Curiosity Right B Navigation Camera image taken on Sol 2626, December 26, 2019.
Credit: NASA/JPL-Caltech

NASA’s Curiosity Mars rover is now wrapping up Sol 2626 tasks.

Curiosity science team members have put together a last plan of the decade for the robot, reports Dawn Sumner, a planetary geologist at the University of California, Davis.

Sols 2631-2633 have been scripted, “which will be the last 3 martian days before we come back to planning bright and early on January 2, 2020,” Sumner explains.

“We came into planning well prepared to ask for lots of good science,” Sumner adds.

Blackwaterfoot is under scrutiny seen here in Curiosity Front Hazard Avoidance Camera Right B image acquired on Sol 2626, December 26, 2019.
Credit: NASA/JPL-Caltech

Blackwaterfoot investigations

The team wanted a number of activities that had to be postponed due to the late arrival of the necessary downlink data. Those activities have been picked up, including some Mars Hand Lens Imager (MAHLI) images of the block “Blackwaterfoot.”

Rover planners put together both a close-up of Blackwaterfoot to evaluate the grain size of the rock and a large MAHLI mosaic to look at the geometry of the layers.

Curiosity Mast Camera Left image acquired on Sol 2620, December 20, 2019.
Credit: NASA/JPL-Caltech/MSSS

The textures in Blackwaterfoot are interesting, Sumner points out, and so is the chemistry. Alpha Particle X-Ray Spectrometer (APXS) and Chemistry and Camera (ChemCam) will analyze the elemental composition of Blackwaterfoot, and ChemCam will target a similar block, “Clashnessie” to see how much variation there is among the blocks.

There’s also interest in the composition of the bedrock, and researchers planned a Dust Removal Tool (DRT) and APXS analysis of the target “Ben Arnaboll.”

Curiosity Right B Navigation Camera image taken on Sol 2620, December 20, 2019.The slope steepens upward toward the top of Western Butte. Rover planners will drive Curiosity, ending up near the top of the light-colored bedrock outcrop.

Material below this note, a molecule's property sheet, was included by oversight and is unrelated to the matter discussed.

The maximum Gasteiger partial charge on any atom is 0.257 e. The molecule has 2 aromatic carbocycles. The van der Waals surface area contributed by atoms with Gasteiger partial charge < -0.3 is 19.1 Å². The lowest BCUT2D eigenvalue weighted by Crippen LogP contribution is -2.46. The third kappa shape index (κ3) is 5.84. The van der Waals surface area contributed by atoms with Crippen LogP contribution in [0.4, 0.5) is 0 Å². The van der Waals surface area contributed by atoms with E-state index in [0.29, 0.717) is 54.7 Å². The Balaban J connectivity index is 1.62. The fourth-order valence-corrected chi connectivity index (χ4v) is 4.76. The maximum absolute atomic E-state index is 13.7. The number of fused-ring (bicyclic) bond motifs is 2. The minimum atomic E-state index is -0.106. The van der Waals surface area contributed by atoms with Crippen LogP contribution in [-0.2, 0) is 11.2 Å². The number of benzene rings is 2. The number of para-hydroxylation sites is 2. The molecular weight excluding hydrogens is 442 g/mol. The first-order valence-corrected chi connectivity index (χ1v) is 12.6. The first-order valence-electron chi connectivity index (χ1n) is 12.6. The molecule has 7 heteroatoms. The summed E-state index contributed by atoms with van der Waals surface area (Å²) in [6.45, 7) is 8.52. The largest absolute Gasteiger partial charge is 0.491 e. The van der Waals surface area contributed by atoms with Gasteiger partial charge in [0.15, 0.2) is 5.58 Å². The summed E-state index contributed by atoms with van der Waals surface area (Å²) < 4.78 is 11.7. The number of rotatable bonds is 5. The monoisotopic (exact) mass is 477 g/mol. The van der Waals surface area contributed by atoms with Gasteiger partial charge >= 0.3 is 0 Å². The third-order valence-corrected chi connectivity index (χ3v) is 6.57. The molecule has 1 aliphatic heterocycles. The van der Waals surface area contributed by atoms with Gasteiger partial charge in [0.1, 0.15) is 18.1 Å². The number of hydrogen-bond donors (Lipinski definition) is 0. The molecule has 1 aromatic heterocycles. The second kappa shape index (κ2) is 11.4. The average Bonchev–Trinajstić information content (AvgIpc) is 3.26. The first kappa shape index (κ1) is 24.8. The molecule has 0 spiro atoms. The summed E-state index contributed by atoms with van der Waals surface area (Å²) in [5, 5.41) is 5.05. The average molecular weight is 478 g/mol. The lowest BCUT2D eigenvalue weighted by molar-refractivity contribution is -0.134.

Credit: NASA/JPL-Caltech

Butte stereo image

The robot’s Mastcam will image these targets, take a stereo image of the butte the rover is on, image the distant scenery to the north, and take another image of “Aryshire” to look for changes over the long holiday break.

“In addition, we’ll do a drive up the slope and take a large mosaic of the landscape to the south,” Sumner reports. “This one will complement a similar mosaic we took earlier to give us good stereo information on the rough topography we’ll be investigating in the new decade.”

Curiosity Right B Navigation Camera image taken on Sol 2626, December 26, 2019.
Credit: NASA/JPL-Caltech

In terms of monitoring the rover’s environment, scientists are looking for dust devils and characterizing the dust and scattering in the atmosphere with images of the crater rim, several image suites of the sky, and Mastcam images of the sun.

Sun scan

“To take a picture of the sun, we use filter 7,” Sumner explains, “which blocks enough of the sunlight that the camera sensor isn’t damaged. Filter 7 is Mastcam with sunglasses!”

Mars researchers are also on the lookout for clouds, measuring the weather conditions with Rover Environmental Monitoring Station (REMS) and characterize the subsurface with Dynamic Albedo of Neutrons (DAN).

Curiosity Right B Navigation Camera image taken on Sol 2626, December 26, 2019.
Credit: NASA/JPL-Caltech

Lastly, Curiosity’s APXS will measure the amount of argon in the atmosphere. It can make this measurement without moving the arm since APXS points directly forward with the arm stowed.

“None of the activities in the plan will be executed until December 31st, so they will be Curiosity’s New Year’s Eve celebration,” Sumner concludes. “Luckily, Curiosity’s celebration won’t keep it from working hard on January 1 and 2 since we have dozens of good observations planned for those days, too. We’ll have lots of interesting data to start the new decade!”

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